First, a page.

until the opening
of the Festival de Cannes 2019
Wide-Angle | Update : 13.02.18 . 09:47 AM

Can documentaries change the world?

Film still - Fuocoammare

Film still - Fuocoammare © RR

For the first time, on Tuesday, 17 May, the Marché du Film and the Doc Corner at the Festival de Cannes presented Doc Day, devoted exclusively to documentary films. Some of the major figures of documentary film shared their experiences. How can images change the lines? Can they really change the world? Reflections to illustrate the impact of these films on society.

Gianfranco Rosi, author of El Sicario Room 164 and Fuocoammare (Fire at Sea), focuses on the wave of immigration in Lampedusa.

FIRE AT SEA (FUOCOAMMARE) - Trailer

For me, what counts is creating a "suspension", an emotion. Anyone can find information on the situation in Lampedusa, but it is the emotion that can make the difference.

I saw Bertrand Tavernier recently and he said something that rings very true: "I could convince myself that I can change the world, but in reality, if I change the outlook of two or three people, I've done my job."

 

Lawrence Bender, producer of An Inconvenient Truth, a documentary that follows Al Gore in his awareness raising campaign on global warming

 

AN INCONVENIENT TRUTH - Trailer

We have laid a few more bricks on the edifice, but we have not changed the world.
Yes, the film has had an impact. Many people have seen it, Al Gore won the Nobel Peace Prize…
But Al Gore was right in saying: "We did everything very fast. The only thing that we could have done would have been to do it even faster."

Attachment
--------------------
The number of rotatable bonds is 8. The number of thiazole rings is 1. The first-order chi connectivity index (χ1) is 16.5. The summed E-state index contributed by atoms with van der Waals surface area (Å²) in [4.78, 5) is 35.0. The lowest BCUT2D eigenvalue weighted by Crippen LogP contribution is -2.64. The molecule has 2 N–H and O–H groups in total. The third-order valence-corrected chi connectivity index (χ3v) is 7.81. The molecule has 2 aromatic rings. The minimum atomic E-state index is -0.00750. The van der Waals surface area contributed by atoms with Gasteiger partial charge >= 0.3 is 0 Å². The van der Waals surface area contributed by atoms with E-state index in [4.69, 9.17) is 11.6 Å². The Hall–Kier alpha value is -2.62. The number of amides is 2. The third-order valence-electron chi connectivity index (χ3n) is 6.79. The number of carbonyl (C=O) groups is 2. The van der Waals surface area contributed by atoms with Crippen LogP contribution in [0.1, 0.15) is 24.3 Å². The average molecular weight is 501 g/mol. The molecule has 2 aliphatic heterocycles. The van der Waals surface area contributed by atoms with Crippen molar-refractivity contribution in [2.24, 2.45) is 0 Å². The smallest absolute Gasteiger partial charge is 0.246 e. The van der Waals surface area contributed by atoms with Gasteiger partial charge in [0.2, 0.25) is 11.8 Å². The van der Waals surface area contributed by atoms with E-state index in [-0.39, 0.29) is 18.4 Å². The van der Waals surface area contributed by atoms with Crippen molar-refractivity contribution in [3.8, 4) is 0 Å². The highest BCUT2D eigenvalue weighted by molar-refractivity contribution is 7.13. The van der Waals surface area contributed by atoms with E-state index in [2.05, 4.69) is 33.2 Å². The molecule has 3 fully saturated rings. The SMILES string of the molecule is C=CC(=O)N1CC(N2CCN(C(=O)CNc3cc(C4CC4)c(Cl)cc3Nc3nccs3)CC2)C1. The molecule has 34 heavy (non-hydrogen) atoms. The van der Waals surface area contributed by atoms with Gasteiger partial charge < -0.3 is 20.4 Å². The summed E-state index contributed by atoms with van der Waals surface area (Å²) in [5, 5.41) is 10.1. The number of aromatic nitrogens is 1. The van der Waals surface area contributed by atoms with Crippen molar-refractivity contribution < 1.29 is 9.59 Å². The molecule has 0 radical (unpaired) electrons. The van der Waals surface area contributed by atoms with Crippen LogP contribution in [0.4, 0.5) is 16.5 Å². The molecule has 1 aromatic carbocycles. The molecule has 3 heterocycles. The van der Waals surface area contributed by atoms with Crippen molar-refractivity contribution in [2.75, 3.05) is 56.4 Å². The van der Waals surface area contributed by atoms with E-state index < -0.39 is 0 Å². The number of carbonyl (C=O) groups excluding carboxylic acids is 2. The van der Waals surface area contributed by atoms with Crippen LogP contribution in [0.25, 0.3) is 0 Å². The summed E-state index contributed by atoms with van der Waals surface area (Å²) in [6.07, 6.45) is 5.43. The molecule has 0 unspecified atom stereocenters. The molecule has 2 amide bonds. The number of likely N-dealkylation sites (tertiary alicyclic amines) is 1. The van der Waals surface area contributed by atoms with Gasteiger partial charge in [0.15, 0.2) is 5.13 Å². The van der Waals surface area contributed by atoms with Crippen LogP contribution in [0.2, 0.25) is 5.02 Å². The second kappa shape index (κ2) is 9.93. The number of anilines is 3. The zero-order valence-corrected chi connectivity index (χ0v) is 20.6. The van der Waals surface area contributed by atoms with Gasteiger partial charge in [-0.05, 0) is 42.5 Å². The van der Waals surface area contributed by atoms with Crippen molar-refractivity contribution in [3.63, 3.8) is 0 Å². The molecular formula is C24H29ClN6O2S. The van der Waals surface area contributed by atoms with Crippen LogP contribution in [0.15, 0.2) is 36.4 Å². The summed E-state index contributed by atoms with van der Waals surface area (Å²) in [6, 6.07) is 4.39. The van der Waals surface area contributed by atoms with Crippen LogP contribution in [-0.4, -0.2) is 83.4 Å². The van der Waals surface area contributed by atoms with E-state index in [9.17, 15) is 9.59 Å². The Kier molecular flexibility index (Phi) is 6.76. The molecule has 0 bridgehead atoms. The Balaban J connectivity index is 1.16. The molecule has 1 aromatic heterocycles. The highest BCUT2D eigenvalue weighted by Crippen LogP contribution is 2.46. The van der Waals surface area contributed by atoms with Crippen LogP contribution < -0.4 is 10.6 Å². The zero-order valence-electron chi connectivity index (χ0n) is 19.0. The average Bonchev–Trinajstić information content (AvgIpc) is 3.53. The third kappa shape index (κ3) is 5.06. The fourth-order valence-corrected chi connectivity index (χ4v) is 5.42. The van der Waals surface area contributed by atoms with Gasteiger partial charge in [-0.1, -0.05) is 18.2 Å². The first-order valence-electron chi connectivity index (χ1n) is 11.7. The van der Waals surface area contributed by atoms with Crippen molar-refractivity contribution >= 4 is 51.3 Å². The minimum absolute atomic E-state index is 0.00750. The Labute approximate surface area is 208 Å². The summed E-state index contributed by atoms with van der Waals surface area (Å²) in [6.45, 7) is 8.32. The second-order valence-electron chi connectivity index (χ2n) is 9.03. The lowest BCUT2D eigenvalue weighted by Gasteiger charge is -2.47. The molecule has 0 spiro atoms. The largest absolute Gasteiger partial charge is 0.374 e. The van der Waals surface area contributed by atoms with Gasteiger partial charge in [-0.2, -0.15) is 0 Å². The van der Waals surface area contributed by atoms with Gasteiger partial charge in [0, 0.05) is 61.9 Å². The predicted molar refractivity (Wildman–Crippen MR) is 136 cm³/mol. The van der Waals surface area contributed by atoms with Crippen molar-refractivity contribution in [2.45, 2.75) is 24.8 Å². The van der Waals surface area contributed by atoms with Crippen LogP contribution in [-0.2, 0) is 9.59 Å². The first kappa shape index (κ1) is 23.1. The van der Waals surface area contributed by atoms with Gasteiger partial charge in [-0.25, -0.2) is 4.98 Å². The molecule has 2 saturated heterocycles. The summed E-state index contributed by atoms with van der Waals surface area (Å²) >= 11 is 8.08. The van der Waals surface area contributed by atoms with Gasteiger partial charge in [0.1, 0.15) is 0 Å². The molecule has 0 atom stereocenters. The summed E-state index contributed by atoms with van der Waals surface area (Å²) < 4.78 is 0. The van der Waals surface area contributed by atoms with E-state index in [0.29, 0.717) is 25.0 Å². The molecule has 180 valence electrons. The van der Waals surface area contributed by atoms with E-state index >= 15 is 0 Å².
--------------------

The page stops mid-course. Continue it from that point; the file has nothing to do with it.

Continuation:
Askold Kurov, The Trial, on the trial of Ukrainian filmmaker Oleh Sentsov, arrested by the Russian security forces for "terrorist acts"

I remember an anecdote. Once, in an interview, I heard someone explain that he was homophobic until the day that his best friend told him he was gay, and he understood that it was easy to hate everyone, but much more difficult to hate a person you love.
Documentaries enable us to go from abstraction to reality, and to answer questions.

 

New Yorker Gabo Arora

Gabo Arora used new virtual reality technology to produce his work for the United Nations. This filmmaker uses a digital headset that projects 360° documentaries, and he shows them to people in fourteen different countries. He talks about the really seductive powers of the technology.
"When you meet people in the street to raise funds for a cause, one person in twelve makes a donation. With this system, one in six becomes a donor. So it is a very good fund raising tool."

 

Darwin's Nightmare (Le Cauchemar de Darwin), by French director Hubert Sauper

Since this report came out, the Tanzanian government has created a Propaganda Ministry.

 

"Yes, documentaries change the world, but I don't know how."

I do not make films to change the world, and I think that in the United States, for example, this is the wrong message. If it only makes people more comfortable, it is a failure. One should walk out of a real documentary film feeling upset, one never comes out unscathed.

Written by Charlotte Pavard

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Wide-Angle Released on 21.05.16

Can documentaries change the world?

For the first time, on Tuesday, 17 May, the Marché du Film and the Doc Corner at the Festival de Cannes presented Doc Day, devoted exclusively to documentary films. Some of the major figures of documentary film shared their experiences. How can images change the lines? Can they really change the world? Reflections to illustrate the impact of these films on society.

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Wide-Angle21.05.16

Can documentaries change the world?

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